Complying with the GDPR during the arbitral proceedings
To ensure compliance with the GDPR, arbitration stakeholders must consider data protection issues and ensure that processing and transfer of data is lawful. In this context, they shall apply minimization efforts in terms of data collection, processing and storage. For counsels, a first step towards data minimization might also include a request to its client to conduct (i) initial data reviews or (ii) apply measures to reduce the volume of documents sent to counsel for review.
Once the proceedings have started, the institution administrating the case as well as the arbitral tribunal will have to consider data protection issues, too. In this context, the ICC, in its updated Note to the Parties and Arbitral Tribunals on the Conduct of the Arbitration of 2019 («ICC Note»), has recognized the issue and states that «during the arbitration, the parties, their representatives and all other participants in the proceedings shall ensure the security of personal data processed under their responsibility. To that effect, parties and arbitrators shall ensure that secured means of collecting, communicating, and archiving data are used throughout the entire arbitration process and during the applicable retention period of such data». The ICC further encourages in its Note arbitral tribunals and parties to consult the Report on the Use of Information Technology in International Arbitration by the ICC Commission on Arbitration and ADR, which gives further guidance on IT related issues and how data shall be processed within the arbitral proceedings.
Arbitral tribunals may help avoid data protection issues by «addressing data protection early in the proceedings, for example in the case management conference», and by including in procedural orders, in a separate data protection protocol or in the terms of reference protective measures such as anonymization or a limitation on data protection exposure as also recommended by the ICC Note. As furthermore stated in the ICC Note, parties and arbitrators shall ensure that only personal data that are necessary and accurate for the purposes of the arbitration proceedings are processed, a fact of which the parties shall be reminded by the arbitral tribunal. In particular, discovery in international arbitration may give rise to violations of the GDPR. In this context, applying Art. 9 (1), (3) and (4) of the IBA Rules on the Taking of Evidence, arbitral tribunals may take into account data protection issues when deciding on discovery issues and make necessary «arrangements to preserve confidentiality and data protection».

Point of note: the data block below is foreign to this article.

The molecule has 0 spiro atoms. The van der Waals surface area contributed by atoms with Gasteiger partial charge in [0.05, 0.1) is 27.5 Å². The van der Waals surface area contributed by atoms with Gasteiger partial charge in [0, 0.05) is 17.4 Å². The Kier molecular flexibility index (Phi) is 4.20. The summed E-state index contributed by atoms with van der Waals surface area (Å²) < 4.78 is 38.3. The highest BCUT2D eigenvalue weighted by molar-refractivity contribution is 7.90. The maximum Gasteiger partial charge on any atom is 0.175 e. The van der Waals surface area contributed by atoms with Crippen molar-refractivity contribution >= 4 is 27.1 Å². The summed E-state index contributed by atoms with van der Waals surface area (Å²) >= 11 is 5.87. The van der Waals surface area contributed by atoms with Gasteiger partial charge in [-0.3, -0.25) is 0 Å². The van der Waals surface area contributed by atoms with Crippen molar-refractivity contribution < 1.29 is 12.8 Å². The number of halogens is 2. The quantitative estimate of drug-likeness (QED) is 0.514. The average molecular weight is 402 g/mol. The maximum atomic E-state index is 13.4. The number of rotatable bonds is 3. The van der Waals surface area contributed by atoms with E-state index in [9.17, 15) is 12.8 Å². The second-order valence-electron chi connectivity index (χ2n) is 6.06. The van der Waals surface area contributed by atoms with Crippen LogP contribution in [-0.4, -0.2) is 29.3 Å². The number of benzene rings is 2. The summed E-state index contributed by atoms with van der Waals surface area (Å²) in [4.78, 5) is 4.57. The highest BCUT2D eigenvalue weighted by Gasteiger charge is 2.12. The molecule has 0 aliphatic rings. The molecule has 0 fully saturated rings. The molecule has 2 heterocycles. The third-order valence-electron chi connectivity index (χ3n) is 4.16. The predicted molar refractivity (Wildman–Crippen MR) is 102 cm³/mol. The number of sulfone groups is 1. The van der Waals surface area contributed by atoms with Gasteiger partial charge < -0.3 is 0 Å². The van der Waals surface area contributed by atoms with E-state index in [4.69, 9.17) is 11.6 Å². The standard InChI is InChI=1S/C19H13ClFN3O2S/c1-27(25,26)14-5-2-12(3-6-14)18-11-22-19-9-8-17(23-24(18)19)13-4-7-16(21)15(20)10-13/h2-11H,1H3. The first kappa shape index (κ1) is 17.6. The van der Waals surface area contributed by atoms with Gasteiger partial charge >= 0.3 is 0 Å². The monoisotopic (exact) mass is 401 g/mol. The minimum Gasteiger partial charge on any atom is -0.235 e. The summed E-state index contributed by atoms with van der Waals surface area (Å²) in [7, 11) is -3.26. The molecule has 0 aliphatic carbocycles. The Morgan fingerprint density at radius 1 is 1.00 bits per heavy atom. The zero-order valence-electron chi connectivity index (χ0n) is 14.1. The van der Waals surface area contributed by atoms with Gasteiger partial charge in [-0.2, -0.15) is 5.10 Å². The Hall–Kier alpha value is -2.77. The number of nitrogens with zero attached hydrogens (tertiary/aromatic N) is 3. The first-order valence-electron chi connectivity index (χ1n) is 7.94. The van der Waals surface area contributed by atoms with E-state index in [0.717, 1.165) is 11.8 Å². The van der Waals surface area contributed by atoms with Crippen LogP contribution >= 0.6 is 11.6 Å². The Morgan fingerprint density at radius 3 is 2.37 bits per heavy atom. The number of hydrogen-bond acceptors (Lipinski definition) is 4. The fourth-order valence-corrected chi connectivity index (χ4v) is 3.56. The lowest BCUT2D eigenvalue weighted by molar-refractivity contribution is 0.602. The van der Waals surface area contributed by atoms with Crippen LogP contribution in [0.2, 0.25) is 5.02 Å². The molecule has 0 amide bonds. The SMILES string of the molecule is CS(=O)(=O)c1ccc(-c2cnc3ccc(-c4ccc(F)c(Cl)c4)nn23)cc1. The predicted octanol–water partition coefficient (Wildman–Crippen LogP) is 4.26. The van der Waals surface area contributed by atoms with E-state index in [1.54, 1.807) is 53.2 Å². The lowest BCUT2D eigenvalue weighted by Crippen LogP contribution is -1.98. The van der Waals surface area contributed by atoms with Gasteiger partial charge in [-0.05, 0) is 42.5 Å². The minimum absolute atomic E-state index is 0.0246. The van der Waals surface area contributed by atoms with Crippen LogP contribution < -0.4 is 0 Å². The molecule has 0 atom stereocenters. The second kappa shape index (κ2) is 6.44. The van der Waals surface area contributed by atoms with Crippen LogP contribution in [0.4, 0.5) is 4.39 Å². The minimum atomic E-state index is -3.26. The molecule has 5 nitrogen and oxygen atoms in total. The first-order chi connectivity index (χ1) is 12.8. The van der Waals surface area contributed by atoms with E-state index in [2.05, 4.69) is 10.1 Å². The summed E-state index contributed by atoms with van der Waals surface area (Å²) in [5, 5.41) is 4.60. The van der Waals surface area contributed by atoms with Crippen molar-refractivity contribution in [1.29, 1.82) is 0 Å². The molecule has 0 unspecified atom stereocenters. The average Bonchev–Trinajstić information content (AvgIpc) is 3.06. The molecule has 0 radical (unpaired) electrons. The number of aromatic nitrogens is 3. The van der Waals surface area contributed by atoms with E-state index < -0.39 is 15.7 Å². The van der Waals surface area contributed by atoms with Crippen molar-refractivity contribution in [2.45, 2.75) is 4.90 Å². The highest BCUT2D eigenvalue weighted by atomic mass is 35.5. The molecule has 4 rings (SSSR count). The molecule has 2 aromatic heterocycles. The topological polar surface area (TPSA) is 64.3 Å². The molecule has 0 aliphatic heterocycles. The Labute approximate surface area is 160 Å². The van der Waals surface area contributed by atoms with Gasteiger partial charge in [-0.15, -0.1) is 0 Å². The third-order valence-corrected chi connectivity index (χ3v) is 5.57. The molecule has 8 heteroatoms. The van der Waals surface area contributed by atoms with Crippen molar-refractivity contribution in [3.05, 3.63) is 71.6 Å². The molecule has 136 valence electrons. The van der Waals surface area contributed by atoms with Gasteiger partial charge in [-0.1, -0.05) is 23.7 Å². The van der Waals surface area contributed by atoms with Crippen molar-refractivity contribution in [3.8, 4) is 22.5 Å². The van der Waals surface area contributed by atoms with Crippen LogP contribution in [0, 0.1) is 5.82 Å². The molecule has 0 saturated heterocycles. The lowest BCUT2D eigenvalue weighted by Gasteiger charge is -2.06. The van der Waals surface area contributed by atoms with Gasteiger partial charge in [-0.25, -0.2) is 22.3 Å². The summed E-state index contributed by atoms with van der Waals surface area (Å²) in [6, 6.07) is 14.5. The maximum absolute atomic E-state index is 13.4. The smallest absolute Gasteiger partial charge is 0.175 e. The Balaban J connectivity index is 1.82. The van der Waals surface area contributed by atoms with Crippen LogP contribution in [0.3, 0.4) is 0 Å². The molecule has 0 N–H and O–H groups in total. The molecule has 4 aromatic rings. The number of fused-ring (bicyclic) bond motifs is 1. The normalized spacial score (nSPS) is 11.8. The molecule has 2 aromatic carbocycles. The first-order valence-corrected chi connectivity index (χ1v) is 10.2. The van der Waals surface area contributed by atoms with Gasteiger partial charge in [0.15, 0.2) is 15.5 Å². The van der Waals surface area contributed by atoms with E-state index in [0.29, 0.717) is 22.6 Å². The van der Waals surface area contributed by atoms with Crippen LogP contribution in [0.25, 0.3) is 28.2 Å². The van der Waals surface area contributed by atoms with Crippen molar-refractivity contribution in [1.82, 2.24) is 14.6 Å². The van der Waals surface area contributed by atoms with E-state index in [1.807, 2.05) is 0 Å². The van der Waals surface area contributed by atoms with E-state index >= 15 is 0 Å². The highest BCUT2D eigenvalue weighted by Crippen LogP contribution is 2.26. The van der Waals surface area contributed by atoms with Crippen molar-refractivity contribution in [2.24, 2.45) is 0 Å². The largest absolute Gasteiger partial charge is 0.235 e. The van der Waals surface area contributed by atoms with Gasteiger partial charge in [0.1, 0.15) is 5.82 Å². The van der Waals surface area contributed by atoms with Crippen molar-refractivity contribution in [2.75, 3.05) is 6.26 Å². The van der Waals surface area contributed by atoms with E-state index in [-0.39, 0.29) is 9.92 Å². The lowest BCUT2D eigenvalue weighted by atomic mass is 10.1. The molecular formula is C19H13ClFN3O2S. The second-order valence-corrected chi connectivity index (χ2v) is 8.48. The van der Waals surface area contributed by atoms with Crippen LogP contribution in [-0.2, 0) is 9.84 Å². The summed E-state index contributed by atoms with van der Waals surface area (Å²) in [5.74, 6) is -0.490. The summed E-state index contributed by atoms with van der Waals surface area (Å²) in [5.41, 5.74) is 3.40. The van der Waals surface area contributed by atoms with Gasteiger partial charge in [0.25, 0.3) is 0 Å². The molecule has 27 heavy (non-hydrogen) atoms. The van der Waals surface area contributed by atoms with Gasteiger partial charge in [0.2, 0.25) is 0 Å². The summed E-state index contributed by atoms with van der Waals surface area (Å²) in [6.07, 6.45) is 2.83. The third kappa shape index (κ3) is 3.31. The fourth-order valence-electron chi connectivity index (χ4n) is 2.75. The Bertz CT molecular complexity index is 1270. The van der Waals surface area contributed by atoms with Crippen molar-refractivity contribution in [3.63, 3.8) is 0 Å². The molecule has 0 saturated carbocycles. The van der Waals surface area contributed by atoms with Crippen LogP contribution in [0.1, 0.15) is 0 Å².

Conclusions and recommendations
While the arbitration community agrees that the GDPR applies to arbitration proceedings if the processing of data related thereto falls within the territorial scope of the GDPR, the specific obligations thereunder are still hotly debated.
Even though the ICC Note addresses fundamental issues of data protection in international commercial arbitration, the need for more guidance is obvious and has also been recognized by the ICCA and IBA, which jointly launched a Task Force on Data Protection in International Arbitration Proceedings that is currently working on a Guide for data protection in international arbitration. The Guide is expected to clarify important questions on the handling of data protection issues in arbitrations and may at best, serve as worldwide benchmark for arbitration users on how to handle data protection issues throughout the arbitration proceedings.
Arbitration stakeholders are well advised to examine and anticipate data protection issues, comply with generally accepted data protection guidelines and follow closely the developments regarding the application of data protection issues, in particular of the GDPR, to arbitration. Finally, as disagreement on data protection issues may «flare up» at every stage of an arbitration, it is in the very best interest of all arbitration stakeholders to consider data protection issues carefully and diligently at every stage of the arbitration proceeding.
This arbitration blog represents the personal opinion of its authors.